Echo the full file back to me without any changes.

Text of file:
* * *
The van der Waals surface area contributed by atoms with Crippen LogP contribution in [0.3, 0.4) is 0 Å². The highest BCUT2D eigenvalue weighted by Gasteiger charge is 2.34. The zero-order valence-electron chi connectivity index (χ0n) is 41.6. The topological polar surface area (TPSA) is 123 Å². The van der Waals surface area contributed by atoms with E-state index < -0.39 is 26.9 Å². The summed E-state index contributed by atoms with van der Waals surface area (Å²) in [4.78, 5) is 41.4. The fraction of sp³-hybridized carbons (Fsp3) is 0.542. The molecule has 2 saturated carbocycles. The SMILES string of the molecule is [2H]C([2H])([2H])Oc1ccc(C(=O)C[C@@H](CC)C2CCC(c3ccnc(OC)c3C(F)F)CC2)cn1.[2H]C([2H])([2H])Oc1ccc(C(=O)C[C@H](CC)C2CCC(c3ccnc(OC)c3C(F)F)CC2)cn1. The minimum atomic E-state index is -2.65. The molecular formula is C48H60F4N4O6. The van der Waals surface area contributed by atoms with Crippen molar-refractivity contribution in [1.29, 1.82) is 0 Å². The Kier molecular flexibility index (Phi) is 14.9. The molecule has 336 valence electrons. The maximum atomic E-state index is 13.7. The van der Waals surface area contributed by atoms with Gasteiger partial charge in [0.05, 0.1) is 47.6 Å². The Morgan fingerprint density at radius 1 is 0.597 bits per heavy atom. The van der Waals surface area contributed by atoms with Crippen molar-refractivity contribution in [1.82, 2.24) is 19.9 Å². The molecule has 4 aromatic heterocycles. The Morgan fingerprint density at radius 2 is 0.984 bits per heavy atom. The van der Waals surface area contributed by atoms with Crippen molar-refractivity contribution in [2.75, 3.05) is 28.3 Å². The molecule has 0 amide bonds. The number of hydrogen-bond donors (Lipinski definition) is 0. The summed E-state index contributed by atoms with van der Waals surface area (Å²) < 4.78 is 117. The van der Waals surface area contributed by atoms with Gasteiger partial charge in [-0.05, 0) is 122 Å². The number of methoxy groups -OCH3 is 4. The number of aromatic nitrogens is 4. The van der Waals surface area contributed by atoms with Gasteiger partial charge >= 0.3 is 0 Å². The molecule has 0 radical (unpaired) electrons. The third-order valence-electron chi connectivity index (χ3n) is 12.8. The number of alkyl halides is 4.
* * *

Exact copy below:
The van der Waals surface area contributed by atoms with Crippen LogP contribution in [0.3, 0.4) is 0 Å². The highest BCUT2D eigenvalue weighted by Gasteiger charge is 2.34. The zero-order valence-electron chi connectivity index (χ0n) is 41.6. The topological polar surface area (TPSA) is 123 Å². The van der Waals surface area contributed by atoms with E-state index < -0.39 is 26.9 Å². The summed E-state index contributed by atoms with van der Waals surface area (Å²) in [4.78, 5) is 41.4. The fraction of sp³-hybridized carbons (Fsp3) is 0.542. The molecule has 2 saturated carbocycles. The SMILES string of the molecule is [2H]C([2H])([2H])Oc1ccc(C(=O)C[C@@H](CC)C2CCC(c3ccnc(OC)c3C(F)F)CC2)cn1.[2H]C([2H])([2H])Oc1ccc(C(=O)C[C@H](CC)C2CCC(c3ccnc(OC)c3C(F)F)CC2)cn1. The minimum atomic E-state index is -2.65. The molecular formula is C48H60F4N4O6. The van der Waals surface area contributed by atoms with Crippen molar-refractivity contribution in [1.29, 1.82) is 0 Å². The Kier molecular flexibility index (Phi) is 14.9. The molecule has 336 valence electrons. The maximum atomic E-state index is 13.7. The van der Waals surface area contributed by atoms with Gasteiger partial charge in [0.05, 0.1) is 47.6 Å². The Morgan fingerprint density at radius 1 is 0.597 bits per heavy atom. The van der Waals surface area contributed by atoms with Crippen molar-refractivity contribution in [1.82, 2.24) is 19.9 Å². The molecule has 4 aromatic heterocycles. The Morgan fingerprint density at radius 2 is 0.984 bits per heavy atom. The van der Waals surface area contributed by atoms with Crippen molar-refractivity contribution in [2.75, 3.05) is 28.3 Å². The molecule has 0 amide bonds. The number of hydrogen-bond donors (Lipinski definition) is 0. The summed E-state index contributed by atoms with van der Waals surface area (Å²) < 4.78 is 117. The van der Waals surface area contributed by atoms with Gasteiger partial charge in [-0.05, 0) is 122 Å². The number of methoxy groups -OCH3 is 4. The number of aromatic nitrogens is 4. The van der Waals surface area contributed by atoms with Gasteiger partial charge >= 0.3 is 0 Å². The molecule has 0 radical (unpaired) electrons. The third-order valence-electron chi connectivity index (χ3n) is 12.8. The number of alkyl halides is 4.